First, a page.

The difference between using guns and other things is simple. I would think because of that learning and improving your technique would be even more important for safety reasons.

    Always keep an open mind and be willing to learn new techniques no matter what you do. Whether it’s driving a car( so many people cannot drive) or shooting a gun, both can kill.

    • Tomaso

      A clip is a metal devise to reload a weapon…just like a mag. Any one who says grab me a ” clip” I need to reload…i know what they mean.

      Your stuffy attitude about clips is nothing more then chest thumping.

      But I’m glad your ” open minded” about some things.

      And just for the record magazines were very much in use way befor WWII…Thompson and the colt 1911 were very well known.

      Clip is slag for mag no reason to get your panties in a bunch over it.

      • Big Daddy

        Magazines were NOT very much in use before WWII, the general public were NOT allowed to own military weapons. Not that many Thompson SMGs were sold, very few in fact and were not considered military weapons, they were $200 or more and that was a lot of money during the depression.

        Man get your facts straight.

        For instance the weapon used to kill Bonnie and Clyde used extended magazines only sold to LE people, not to the general public. I think they were 35 caliber semi auto Remington model 8 rifles which anybody could buy. They wanted a round that could penetrate the heavy metal doors on their cars, the Thompson couldn’t. They had to be modified to use those magazines and they were detachable. So even if you bought one you needed to load it with a stripper clip in stock configuration. It had a permanent magazine.

        Those days people owned revolvers, shotguns and lever action rifles handed down to hunt with mostly before WWII, not many people owned expensive semi auto rifles and pistols or even bolt action rifles. They did not use or see weapons with magazines unless they were in the military or law enforcement.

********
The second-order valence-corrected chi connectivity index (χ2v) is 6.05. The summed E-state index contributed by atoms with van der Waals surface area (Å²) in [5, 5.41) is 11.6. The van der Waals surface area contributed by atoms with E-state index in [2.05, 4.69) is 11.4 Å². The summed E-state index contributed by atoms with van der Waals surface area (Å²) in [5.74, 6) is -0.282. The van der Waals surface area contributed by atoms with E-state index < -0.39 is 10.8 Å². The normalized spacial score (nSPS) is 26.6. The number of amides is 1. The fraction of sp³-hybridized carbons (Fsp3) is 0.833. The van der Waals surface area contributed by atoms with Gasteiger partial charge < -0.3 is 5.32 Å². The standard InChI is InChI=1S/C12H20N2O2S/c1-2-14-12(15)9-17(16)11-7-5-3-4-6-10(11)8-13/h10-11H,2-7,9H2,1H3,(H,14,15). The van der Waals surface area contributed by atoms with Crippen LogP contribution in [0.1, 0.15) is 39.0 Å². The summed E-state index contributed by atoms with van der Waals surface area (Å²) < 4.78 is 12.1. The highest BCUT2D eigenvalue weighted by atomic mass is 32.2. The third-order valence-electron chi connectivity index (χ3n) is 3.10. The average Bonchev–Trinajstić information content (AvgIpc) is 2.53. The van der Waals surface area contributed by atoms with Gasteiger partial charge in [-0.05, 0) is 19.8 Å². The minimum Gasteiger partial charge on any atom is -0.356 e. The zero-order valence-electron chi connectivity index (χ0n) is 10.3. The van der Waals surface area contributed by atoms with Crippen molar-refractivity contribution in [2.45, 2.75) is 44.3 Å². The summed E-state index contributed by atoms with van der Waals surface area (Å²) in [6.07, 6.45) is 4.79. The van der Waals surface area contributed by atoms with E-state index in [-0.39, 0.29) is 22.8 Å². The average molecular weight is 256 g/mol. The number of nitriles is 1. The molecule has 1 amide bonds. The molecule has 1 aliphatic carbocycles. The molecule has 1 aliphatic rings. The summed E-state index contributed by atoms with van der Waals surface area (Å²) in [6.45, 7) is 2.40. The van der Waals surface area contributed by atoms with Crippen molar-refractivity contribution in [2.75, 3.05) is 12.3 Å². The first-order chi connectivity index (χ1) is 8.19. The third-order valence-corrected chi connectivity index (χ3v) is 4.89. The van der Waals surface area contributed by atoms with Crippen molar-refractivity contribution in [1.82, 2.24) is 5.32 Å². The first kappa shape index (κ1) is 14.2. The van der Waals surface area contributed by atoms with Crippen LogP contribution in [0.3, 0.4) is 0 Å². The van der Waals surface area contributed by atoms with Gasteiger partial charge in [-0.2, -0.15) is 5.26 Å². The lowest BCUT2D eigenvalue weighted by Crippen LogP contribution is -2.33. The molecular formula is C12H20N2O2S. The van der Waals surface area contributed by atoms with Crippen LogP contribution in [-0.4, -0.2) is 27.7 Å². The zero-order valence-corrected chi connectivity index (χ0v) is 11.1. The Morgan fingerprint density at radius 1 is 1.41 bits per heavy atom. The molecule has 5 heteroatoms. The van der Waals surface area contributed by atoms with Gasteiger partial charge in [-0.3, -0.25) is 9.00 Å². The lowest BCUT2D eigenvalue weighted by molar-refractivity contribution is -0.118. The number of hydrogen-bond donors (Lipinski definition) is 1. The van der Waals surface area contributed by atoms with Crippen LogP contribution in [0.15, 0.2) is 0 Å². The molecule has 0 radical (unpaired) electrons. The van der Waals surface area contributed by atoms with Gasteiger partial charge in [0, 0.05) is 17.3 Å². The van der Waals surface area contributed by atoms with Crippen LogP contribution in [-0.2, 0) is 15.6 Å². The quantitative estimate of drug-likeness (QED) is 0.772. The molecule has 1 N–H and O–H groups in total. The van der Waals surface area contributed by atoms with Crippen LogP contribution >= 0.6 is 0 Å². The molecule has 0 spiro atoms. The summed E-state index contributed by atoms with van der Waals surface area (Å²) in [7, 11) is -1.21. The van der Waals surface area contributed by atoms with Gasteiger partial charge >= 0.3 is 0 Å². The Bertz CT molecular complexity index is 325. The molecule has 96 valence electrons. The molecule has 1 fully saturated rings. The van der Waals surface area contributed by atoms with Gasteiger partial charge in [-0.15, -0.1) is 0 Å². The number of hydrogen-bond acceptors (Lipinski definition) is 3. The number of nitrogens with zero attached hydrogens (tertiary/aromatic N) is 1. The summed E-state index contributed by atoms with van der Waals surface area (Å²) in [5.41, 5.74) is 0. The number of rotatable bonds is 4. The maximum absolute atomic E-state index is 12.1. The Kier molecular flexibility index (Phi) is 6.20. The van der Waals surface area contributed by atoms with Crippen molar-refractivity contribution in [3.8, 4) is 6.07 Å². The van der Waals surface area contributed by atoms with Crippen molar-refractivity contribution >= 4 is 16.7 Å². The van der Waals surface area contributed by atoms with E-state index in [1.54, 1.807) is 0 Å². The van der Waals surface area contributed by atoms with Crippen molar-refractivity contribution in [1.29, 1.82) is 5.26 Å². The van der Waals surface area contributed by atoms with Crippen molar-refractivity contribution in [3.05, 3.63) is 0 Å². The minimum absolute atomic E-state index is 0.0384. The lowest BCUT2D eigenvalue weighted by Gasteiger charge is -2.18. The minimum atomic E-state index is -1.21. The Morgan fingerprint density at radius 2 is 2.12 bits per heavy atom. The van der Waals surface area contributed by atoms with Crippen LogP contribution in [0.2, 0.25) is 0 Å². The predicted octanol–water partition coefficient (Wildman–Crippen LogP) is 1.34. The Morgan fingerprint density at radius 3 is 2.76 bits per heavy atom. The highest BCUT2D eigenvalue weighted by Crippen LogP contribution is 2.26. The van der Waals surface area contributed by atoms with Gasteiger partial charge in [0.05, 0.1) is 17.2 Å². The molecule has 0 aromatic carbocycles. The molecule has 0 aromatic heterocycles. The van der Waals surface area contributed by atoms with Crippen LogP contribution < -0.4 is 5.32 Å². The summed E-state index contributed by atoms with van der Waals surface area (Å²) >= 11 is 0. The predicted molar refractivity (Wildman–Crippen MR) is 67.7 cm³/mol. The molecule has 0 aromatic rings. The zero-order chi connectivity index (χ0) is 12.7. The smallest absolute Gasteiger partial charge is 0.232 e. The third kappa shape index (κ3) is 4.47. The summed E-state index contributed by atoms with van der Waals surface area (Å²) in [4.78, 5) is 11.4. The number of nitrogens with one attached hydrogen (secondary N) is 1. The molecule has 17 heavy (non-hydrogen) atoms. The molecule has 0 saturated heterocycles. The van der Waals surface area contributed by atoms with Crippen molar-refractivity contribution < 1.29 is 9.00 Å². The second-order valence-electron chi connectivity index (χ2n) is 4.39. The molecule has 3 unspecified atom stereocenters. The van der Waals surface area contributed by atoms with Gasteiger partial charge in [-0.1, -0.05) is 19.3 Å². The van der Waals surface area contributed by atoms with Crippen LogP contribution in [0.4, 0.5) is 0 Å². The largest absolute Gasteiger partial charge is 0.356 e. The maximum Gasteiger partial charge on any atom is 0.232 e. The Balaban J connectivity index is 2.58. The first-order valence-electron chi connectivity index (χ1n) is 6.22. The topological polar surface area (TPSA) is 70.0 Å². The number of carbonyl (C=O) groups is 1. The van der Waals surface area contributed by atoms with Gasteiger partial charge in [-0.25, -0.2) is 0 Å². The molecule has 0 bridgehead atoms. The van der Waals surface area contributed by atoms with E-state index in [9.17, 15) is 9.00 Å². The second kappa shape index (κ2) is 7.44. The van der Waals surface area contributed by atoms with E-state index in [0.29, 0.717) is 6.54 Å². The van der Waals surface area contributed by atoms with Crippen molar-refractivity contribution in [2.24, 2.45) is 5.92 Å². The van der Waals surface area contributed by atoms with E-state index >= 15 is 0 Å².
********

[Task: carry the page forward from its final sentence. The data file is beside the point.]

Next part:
So they if at all they used stripper clips for their Springfield or later Garand rifles when they went through basic training. Not many Army/Marine personnel even worked with anything other than a M1911 or BAR that used a magazine.

        Before WWII they did not use many Thompsons, they had BARs, no carbines or M3 grease guns. Not knowing any better and at war everybody called them clips. Simply out of ignorance, no time to teach everybody the little details that make a professional.

        It’s not OK to be ignorant nor perpetuate ignorance. That is the dumbing down of the American public. It’s cool to be smart or at least try to educate yourself. History is a good subject to start with.

        A clip is a metal device to reload a magazine.

        The Garand kind of uses one as both but not that many weapons do, that I know of. Even the Enfield bolt action had a permanent magazine loaded by a clip. if I am not mistaken the M-14 can be loaded by clips through the top without having to remove the magazine.

        Stop the ignorance……

        Sure hang around with some true professionals and call it a clip, you just made a fool out of yourself and lost any credibility.

  • JR

    If you don’t know the difference between magazine and clip then it much safer for me to assume you also don’t know diffence empty chamber and chambered round.

    • JR

      Sorry for the typo.

      • Tomaso

        Wow is that’s a stuck up comment.

    • Big Daddy

      I agree, if someone uses improper terminology you have to think that person is not knowledgeable nor conscious of proper firearms use.

  • Nicks87

    I’ve seen people shoot very well with some bizarre grips/stances.

    IMO if it works for you then go with it even though it may not be optimal.